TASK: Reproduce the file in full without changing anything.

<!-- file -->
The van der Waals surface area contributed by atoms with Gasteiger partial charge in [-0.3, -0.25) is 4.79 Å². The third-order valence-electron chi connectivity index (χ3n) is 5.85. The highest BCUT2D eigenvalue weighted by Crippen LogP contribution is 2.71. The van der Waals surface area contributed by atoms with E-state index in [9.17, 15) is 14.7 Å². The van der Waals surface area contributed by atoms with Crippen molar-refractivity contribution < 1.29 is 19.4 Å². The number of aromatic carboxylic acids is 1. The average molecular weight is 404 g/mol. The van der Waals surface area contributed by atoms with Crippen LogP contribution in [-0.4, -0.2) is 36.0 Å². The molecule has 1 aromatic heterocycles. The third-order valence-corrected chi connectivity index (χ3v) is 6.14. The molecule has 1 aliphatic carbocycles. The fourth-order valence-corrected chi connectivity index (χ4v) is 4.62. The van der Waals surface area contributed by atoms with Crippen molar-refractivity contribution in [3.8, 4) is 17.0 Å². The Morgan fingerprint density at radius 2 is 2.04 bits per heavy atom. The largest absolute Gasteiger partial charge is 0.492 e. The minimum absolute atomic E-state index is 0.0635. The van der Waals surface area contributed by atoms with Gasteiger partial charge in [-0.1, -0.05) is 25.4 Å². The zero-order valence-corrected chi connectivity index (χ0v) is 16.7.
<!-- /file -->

The van der Waals surface area contributed by atoms with Gasteiger partial charge in [-0.3, -0.25) is 4.79 Å². The third-order valence-electron chi connectivity index (χ3n) is 5.85. The highest BCUT2D eigenvalue weighted by Crippen LogP contribution is 2.71. The van der Waals surface area contributed by atoms with E-state index in [9.17, 15) is 14.7 Å². The van der Waals surface area contributed by atoms with Crippen molar-refractivity contribution < 1.29 is 19.4 Å². The number of aromatic carboxylic acids is 1. The average molecular weight is 404 g/mol. The van der Waals surface area contributed by atoms with Crippen LogP contribution in [-0.4, -0.2) is 36.0 Å². The molecule has 1 aromatic heterocycles. The third-order valence-corrected chi connectivity index (χ3v) is 6.14. The molecule has 1 aliphatic carbocycles. The fourth-order valence-corrected chi connectivity index (χ4v) is 4.62. The van der Waals surface area contributed by atoms with Crippen molar-refractivity contribution in [3.8, 4) is 17.0 Å². The Morgan fingerprint density at radius 2 is 2.04 bits per heavy atom. The largest absolute Gasteiger partial charge is 0.492 e. The minimum absolute atomic E-state index is 0.0635. The van der Waals surface area contributed by atoms with Gasteiger partial charge in [-0.1, -0.05) is 25.4 Å². The zero-order valence-corrected chi connectivity index (χ0v) is 16.7.